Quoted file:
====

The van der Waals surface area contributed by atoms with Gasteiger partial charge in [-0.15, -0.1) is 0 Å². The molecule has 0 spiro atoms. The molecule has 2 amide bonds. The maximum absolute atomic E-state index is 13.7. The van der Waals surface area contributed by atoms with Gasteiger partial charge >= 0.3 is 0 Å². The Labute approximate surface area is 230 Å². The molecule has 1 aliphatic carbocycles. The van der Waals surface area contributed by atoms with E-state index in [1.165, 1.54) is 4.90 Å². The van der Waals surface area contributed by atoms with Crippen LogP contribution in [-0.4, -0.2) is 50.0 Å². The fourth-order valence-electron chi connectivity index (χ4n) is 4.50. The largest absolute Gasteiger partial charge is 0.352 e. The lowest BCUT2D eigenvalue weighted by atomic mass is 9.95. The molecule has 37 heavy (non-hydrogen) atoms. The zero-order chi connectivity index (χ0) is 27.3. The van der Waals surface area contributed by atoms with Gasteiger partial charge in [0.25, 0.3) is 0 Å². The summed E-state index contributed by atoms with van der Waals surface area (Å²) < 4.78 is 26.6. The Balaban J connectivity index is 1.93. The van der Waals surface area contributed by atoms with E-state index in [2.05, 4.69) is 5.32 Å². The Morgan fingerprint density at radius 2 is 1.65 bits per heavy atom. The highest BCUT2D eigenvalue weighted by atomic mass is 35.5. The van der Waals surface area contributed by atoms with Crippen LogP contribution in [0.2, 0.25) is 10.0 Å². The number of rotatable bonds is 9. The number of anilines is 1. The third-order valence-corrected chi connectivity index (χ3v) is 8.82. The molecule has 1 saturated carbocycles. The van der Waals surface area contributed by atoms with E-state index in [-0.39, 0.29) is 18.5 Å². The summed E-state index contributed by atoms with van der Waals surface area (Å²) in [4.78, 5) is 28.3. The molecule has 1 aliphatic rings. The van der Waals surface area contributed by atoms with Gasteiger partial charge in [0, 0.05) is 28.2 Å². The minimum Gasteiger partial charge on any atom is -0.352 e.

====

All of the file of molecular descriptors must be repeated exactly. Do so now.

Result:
The van der Waals surface area contributed by atoms with Gasteiger partial charge in [-0.15, -0.1) is 0 Å². The molecule has 0 spiro atoms. The molecule has 2 amide bonds. The maximum absolute atomic E-state index is 13.7. The van der Waals surface area contributed by atoms with Gasteiger partial charge >= 0.3 is 0 Å². The Labute approximate surface area is 230 Å². The molecule has 1 aliphatic carbocycles. The van der Waals surface area contributed by atoms with E-state index in [1.165, 1.54) is 4.90 Å². The van der Waals surface area contributed by atoms with Crippen LogP contribution in [-0.4, -0.2) is 50.0 Å². The fourth-order valence-electron chi connectivity index (χ4n) is 4.50. The largest absolute Gasteiger partial charge is 0.352 e. The lowest BCUT2D eigenvalue weighted by atomic mass is 9.95. The molecule has 37 heavy (non-hydrogen) atoms. The zero-order chi connectivity index (χ0) is 27.3. The van der Waals surface area contributed by atoms with Gasteiger partial charge in [0.25, 0.3) is 0 Å². The summed E-state index contributed by atoms with van der Waals surface area (Å²) < 4.78 is 26.6. The Balaban J connectivity index is 1.93. The van der Waals surface area contributed by atoms with E-state index in [2.05, 4.69) is 5.32 Å². The Morgan fingerprint density at radius 2 is 1.65 bits per heavy atom. The highest BCUT2D eigenvalue weighted by atomic mass is 35.5. The van der Waals surface area contributed by atoms with Crippen LogP contribution in [0.2, 0.25) is 10.0 Å². The number of rotatable bonds is 9. The number of anilines is 1. The third-order valence-corrected chi connectivity index (χ3v) is 8.82. The molecule has 1 saturated carbocycles. The van der Waals surface area contributed by atoms with E-state index in [-0.39, 0.29) is 18.5 Å². The summed E-state index contributed by atoms with van der Waals surface area (Å²) in [4.78, 5) is 28.3. The molecule has 1 aliphatic rings. The van der Waals surface area contributed by atoms with Gasteiger partial charge in [0, 0.05) is 28.2 Å². The minimum Gasteiger partial charge on any atom is -0.352 e.